A White Star Line button from a barber on the Titanic (who survived) will be auctioned December 18th

Also offered will be a trove of material pertaining to Admiral Richard E. Byrd, Imperial German helmets, an American Rev War-era cannon, an FBI poster relating to the Lindbergh baby kidnapping and a certificate relating to The Manhattan Project.
By: Mohawk Arms, Inc.
 
 
Button from Titanic survivor Charles Weikman.
Button from Titanic survivor Charles Weikman.
BOUCKVILLE, N.Y. - Nov. 9, 2021 - PRLog -- .A White Star Line button worn by one of two barbers on board the Titanic (who survived the disaster), plus a trove of items pertaining to the renowned American naval officer, aviator and polar explorer Rear Admiral Richard E. Byrd are expected highlights in Mohawk Arms' Militaria Auction #86, an Internet and gallery auction slated for December 18th.

Auction #86 is brimming with hundreds of items spanning multiple conflicts and generations, online and live in the gallery on Route 20 in Bouckville, in upstate New York. The full catalog will be up soon, at MilitaryRelics.com., plus LiveAuctioneers.com and Invaluable.com. New items continue to pour in, like an American colonial Rev War-era cannon, circa 1740-1780.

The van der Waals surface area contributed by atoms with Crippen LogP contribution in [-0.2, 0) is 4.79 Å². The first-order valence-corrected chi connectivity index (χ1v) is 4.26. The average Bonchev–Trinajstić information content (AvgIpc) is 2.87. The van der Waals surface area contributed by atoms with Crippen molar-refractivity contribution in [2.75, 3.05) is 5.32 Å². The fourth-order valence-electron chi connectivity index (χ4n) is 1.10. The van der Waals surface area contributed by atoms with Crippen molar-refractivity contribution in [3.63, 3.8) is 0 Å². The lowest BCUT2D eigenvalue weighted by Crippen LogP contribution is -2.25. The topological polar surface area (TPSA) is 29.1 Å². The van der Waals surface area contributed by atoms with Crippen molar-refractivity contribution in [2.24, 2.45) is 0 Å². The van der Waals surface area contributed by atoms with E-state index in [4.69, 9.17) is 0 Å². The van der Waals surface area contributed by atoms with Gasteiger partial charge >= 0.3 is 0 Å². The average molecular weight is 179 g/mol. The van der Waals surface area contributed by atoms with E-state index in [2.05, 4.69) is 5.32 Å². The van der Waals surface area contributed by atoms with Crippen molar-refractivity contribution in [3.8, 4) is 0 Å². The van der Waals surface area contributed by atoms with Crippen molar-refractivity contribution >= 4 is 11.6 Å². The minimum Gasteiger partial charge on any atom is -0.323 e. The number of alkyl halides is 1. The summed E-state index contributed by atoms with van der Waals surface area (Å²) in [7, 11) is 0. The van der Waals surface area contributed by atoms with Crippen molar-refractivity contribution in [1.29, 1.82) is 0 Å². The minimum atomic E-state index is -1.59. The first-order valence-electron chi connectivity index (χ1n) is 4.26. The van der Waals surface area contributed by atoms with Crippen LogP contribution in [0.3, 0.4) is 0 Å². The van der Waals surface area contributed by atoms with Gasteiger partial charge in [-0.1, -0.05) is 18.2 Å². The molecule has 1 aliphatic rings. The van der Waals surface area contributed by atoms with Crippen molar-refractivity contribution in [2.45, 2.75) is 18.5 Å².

Charles Weikman was a chief barber on the ill-fated Titanic the night it struck an iceberg and sank in the icy waters of the North Atlantic Ocean the night of April 15, 1912. He stood on the deck of the ship as it sank, awaiting his fate, when suddenly the stern of the ship rose out of the water to a perpendicular position, tossing him and hundreds of others in to the chilly waters.

Weikman was able to grab onto some floating debris and went unconscious. When he came to, he was in a lifeboat, one of the lucky ones who survived. He was still wearing his barber coat, with the White Star Line button (which has been authenticated as period correct to 1910-1912). He gifted the button to his daughter, who later gave it to one of her teachers, a button collector.

The teacher subsequently sold her collection, along with the button, to another collector, in Pennsylvania. Her son, who inherited the collection, is the consignor. An aside: Mr. Weikman later served as a barber on the Lusitania. He resigned, however, in early 1915, after German submarines began to target ships in the Atlantic Ocean. In doing so, he avoided a second disaster.

The button is accompanied by a letter of authenticity from the consignor. He writes, "My mother, Sara, was a button collector and received the button from her friend, Miss Helen Martin, who was also a button collector for many years. This button is from Charles Weikman's coat. Charles was…..one of the two barbers on the Titanic…… Miss Martin was given the button by Charles Weikman's daughter, Helen, a student of Miss Martin's at Palmyra High School" (New Jersey).

To learn more, visit www.MilitaryRelics.com.

Contact
Ray Zyla
***@militaryrelics.com
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